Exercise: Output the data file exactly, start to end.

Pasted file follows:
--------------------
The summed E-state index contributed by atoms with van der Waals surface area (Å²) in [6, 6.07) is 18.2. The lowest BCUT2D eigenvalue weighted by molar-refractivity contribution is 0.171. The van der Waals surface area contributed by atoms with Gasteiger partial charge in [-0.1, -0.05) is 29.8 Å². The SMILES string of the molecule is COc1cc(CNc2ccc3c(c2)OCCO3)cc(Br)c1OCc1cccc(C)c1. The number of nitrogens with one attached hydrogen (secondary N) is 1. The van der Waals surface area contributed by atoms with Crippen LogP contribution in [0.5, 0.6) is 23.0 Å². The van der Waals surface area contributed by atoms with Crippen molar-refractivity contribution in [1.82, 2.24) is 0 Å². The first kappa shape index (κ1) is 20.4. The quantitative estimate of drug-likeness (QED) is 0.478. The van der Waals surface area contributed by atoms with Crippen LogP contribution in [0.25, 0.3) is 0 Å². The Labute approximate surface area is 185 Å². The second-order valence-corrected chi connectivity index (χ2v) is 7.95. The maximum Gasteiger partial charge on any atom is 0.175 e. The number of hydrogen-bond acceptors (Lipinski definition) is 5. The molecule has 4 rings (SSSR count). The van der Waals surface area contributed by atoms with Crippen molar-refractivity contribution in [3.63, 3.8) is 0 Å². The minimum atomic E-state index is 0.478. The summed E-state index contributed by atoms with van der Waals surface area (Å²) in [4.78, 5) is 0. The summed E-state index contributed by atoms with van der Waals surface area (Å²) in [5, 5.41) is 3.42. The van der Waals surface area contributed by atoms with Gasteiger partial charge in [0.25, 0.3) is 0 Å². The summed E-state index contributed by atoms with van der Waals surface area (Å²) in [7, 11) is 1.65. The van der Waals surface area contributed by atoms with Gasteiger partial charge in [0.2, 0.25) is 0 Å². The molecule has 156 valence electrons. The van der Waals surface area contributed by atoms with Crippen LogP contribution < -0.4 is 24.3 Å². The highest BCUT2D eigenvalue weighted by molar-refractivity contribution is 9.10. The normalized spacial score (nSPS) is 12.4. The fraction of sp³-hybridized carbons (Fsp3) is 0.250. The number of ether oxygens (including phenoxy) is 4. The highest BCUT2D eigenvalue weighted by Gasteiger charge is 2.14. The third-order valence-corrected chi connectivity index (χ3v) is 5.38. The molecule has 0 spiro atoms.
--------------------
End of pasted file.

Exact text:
The summed E-state index contributed by atoms with van der Waals surface area (Å²) in [6, 6.07) is 18.2. The lowest BCUT2D eigenvalue weighted by molar-refractivity contribution is 0.171. The van der Waals surface area contributed by atoms with Gasteiger partial charge in [-0.1, -0.05) is 29.8 Å². The SMILES string of the molecule is COc1cc(CNc2ccc3c(c2)OCCO3)cc(Br)c1OCc1cccc(C)c1. The number of nitrogens with one attached hydrogen (secondary N) is 1. The van der Waals surface area contributed by atoms with Crippen LogP contribution in [0.5, 0.6) is 23.0 Å². The van der Waals surface area contributed by atoms with Crippen molar-refractivity contribution in [1.82, 2.24) is 0 Å². The first kappa shape index (κ1) is 20.4. The quantitative estimate of drug-likeness (QED) is 0.478. The van der Waals surface area contributed by atoms with Crippen LogP contribution in [0.25, 0.3) is 0 Å². The Labute approximate surface area is 185 Å². The second-order valence-corrected chi connectivity index (χ2v) is 7.95. The maximum Gasteiger partial charge on any atom is 0.175 e. The number of hydrogen-bond acceptors (Lipinski definition) is 5. The molecule has 4 rings (SSSR count). The van der Waals surface area contributed by atoms with Crippen molar-refractivity contribution in [3.63, 3.8) is 0 Å². The minimum atomic E-state index is 0.478. The summed E-state index contributed by atoms with van der Waals surface area (Å²) in [4.78, 5) is 0. The summed E-state index contributed by atoms with van der Waals surface area (Å²) in [5, 5.41) is 3.42. The van der Waals surface area contributed by atoms with Gasteiger partial charge in [0.25, 0.3) is 0 Å². The summed E-state index contributed by atoms with van der Waals surface area (Å²) in [7, 11) is 1.65. The van der Waals surface area contributed by atoms with Gasteiger partial charge in [0.2, 0.25) is 0 Å². The molecule has 156 valence electrons. The van der Waals surface area contributed by atoms with Crippen LogP contribution < -0.4 is 24.3 Å². The highest BCUT2D eigenvalue weighted by molar-refractivity contribution is 9.10. The normalized spacial score (nSPS) is 12.4. The fraction of sp³-hybridized carbons (Fsp3) is 0.250. The number of ether oxygens (including phenoxy) is 4. The highest BCUT2D eigenvalue weighted by Gasteiger charge is 2.14. The third-order valence-corrected chi connectivity index (χ3v) is 5.38. The molecule has 0 spiro atoms.